U-VATS results in less chest wall invasiveness; i.e., less intercostal nerve damage, than M-VATS, and the acquisition of the skills required for the U-VATS procedure, which is less costly than the equivalent process for M-VATS, has beneficial effects for patients. Actually, many studies have reported that U-VATS has pain-reducing effects (13,14). However, we often encounter patients with narrow intercostal spaces, which increases the difficulty of U-VATS procedures performed via the intercostal approach. There are interindividual variations in intercostal width and flexibility. In general, the size of the port for U-VATS is determined by the length of the incision made in the intercostal muscle parallel to the ribs subjected to spreading and the vertical width of the relevant intercostal space. In addition, the flexibility of the intercostal muscles around the wound also affects the size of the port. During surgery, intercostal width influences the handling of the forceps, scissors, and automatic suture instruments, and it might also be associated with intercostal nerve damage. The surgical outcomes of U-VATS in patients with narrow intercostal spaces, especially the operative time and wound pain, should be investigated in future. Conversely, patients with relatively wide intercostal spaces can get significant benefits from U-VATS. In patients with wide intercostal spaces and good pulmonary lobation, U-VATS is a minimally invasive and effective method for major lung resection.
According to my experience, in cases in which a tumor is located in the anterior diaphragm near to the chest wall U-VATS is difficult. In cases involving tumors located around the diaphragm, it is tough to secure a good surgical view and to manipulate the surgical instruments. Even if the tumor has invaded extensive regions of the chest wall or the great vessels, such as the superior vena cava or aorta, U-VATS is inappropriate in such cases. Obviously, if the tumor is large (more than 5 cm in diameter) or fragile due to necrotic changes, the surgeon need not be particular about the U-VATS approach. On the other hand, Dr. Gonzaletz et al. have described the use of U-VATS for bronchovascular and carinal sleeve resection for advanced lung cancer (15). U-VATS is considered to be suitable for treating small tumors and early stage lung cancer, and it might also be useful for treating advanced malignant tumors.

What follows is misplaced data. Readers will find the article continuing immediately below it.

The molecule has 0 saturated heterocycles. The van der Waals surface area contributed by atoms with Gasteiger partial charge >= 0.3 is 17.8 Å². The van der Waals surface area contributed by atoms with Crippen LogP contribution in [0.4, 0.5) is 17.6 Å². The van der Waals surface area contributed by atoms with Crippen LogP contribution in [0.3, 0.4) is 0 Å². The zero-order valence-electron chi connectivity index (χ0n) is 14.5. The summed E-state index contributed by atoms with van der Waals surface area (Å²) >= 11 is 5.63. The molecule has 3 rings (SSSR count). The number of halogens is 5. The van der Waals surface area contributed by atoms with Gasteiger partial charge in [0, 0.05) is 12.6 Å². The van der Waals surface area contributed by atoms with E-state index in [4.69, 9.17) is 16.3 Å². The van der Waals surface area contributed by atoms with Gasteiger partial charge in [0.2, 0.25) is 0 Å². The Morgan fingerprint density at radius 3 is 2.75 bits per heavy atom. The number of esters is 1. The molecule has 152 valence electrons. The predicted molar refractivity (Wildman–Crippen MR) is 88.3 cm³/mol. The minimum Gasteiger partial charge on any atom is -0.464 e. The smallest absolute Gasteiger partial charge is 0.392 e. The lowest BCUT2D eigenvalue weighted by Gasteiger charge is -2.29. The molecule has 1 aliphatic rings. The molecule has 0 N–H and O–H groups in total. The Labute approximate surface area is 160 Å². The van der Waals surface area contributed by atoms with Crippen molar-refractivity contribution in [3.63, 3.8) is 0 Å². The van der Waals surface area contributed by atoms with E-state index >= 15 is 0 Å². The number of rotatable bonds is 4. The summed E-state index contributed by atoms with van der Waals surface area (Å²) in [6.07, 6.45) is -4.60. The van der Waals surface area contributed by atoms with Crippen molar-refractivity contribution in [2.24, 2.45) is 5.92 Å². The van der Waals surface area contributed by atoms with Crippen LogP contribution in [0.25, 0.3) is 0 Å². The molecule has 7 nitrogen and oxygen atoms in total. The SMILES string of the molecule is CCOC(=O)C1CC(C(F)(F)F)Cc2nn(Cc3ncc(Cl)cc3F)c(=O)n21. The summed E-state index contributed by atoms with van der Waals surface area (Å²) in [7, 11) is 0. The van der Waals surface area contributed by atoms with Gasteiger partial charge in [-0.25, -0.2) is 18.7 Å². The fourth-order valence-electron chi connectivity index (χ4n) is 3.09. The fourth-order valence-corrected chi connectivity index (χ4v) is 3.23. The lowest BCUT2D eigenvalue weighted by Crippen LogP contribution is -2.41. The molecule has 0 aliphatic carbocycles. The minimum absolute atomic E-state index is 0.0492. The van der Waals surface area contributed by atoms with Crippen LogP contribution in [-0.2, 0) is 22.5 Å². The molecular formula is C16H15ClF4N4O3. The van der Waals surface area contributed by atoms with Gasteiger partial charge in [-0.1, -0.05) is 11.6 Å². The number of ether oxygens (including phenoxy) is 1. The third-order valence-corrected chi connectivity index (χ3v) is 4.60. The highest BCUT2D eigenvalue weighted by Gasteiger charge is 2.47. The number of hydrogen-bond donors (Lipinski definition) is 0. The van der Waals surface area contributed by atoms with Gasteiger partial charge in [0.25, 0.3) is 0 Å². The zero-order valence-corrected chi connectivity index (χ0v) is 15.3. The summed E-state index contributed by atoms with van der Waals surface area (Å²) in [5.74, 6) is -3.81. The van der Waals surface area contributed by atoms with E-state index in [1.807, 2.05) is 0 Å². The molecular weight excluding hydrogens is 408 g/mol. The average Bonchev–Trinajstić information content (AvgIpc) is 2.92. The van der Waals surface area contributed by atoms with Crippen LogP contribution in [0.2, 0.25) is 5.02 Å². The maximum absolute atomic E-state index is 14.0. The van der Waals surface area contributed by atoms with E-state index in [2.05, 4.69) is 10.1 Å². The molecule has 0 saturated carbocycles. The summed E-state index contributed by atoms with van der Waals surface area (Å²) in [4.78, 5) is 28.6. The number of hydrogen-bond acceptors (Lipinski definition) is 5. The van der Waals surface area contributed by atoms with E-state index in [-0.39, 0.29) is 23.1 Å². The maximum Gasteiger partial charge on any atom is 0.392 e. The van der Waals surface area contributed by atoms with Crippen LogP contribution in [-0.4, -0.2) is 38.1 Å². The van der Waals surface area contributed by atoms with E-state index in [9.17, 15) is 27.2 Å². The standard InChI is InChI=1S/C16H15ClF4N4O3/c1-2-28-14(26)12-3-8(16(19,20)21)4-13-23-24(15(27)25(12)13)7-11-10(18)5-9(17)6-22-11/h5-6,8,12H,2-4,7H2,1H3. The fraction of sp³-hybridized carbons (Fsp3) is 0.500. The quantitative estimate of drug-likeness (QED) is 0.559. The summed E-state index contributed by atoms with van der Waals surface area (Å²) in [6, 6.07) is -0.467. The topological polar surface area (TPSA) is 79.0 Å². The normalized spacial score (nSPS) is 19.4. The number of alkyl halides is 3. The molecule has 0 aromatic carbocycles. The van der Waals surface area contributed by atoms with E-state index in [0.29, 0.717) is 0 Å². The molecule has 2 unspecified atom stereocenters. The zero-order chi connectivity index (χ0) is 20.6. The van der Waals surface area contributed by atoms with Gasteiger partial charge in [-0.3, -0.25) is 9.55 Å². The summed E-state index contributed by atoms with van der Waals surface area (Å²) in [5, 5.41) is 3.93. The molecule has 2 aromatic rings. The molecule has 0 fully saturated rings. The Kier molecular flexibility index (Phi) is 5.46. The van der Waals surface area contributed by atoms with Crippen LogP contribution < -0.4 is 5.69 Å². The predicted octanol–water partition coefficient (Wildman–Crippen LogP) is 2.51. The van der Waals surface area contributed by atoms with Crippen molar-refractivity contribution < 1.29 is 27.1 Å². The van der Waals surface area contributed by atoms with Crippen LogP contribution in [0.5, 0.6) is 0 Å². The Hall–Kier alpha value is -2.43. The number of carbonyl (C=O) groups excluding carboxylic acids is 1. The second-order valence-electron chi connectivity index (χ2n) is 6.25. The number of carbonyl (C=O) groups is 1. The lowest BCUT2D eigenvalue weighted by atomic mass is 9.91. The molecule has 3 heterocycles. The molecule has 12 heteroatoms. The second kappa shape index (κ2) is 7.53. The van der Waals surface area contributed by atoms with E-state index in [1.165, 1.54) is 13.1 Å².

Is U-VATS a promising operative procedure?
The history of U-VATS is short compared with that of M-VATS, and U-VATS might become simpler with the development of surgical instruments and improvements in medical scopes. U-VATS has been performed in numerous cases, including for tumor extirpation and thymectomy for benign mediastinal lesions, the partial resection of metastatic lung tumors, bullectomy for spontaneous pneumothorax, biopsy examinations of pleural lesions, and pericardial fenestration, and it was found to be very useful, suggesting that it will remain a viable surgical option. However, some clinicians think that its use for advanced lung cancer is premature because the surgical quality of U-VATS for malignant tumors has not been determined yet. To confirm U-VATS as a minimally invasive surgical procedure for early stage lung cancer, it will be necessary to perform a prospective multicenter randomized controlled clinical trial comparing M-VATS with U-VATS.
Many U-VATS surgeons have stated that this procedure is mainly applicable to particular respiratory diseases (2-6). However, as U-VATS is a type of minimally invasive surgery it involves a restricted ability to manipulate surgical instruments; thus, whether it is feasible depends on the tumor characteristics and patient’s physical condition. Careful consideration of the surgical indications for U-VATS should be performed in each case. Although the short-term outcomes of U-VATS are good, the oncological validity of U-VATS remains unclear, even for early stage lung cancer. Nevertheless, after the accumulation of large amounts of data derived from a number of registries, it is possible that U-VATS will spread and become more popular among thoracic surgeons in the future.
Conflicts of Interest: The authors have no conflicts of interest to declare.
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Cite this article as: Hirai K, Enomoto Y, Usuda J. For which thoracic operation is U-VATS superior? J Vis Surg 2017;3:103.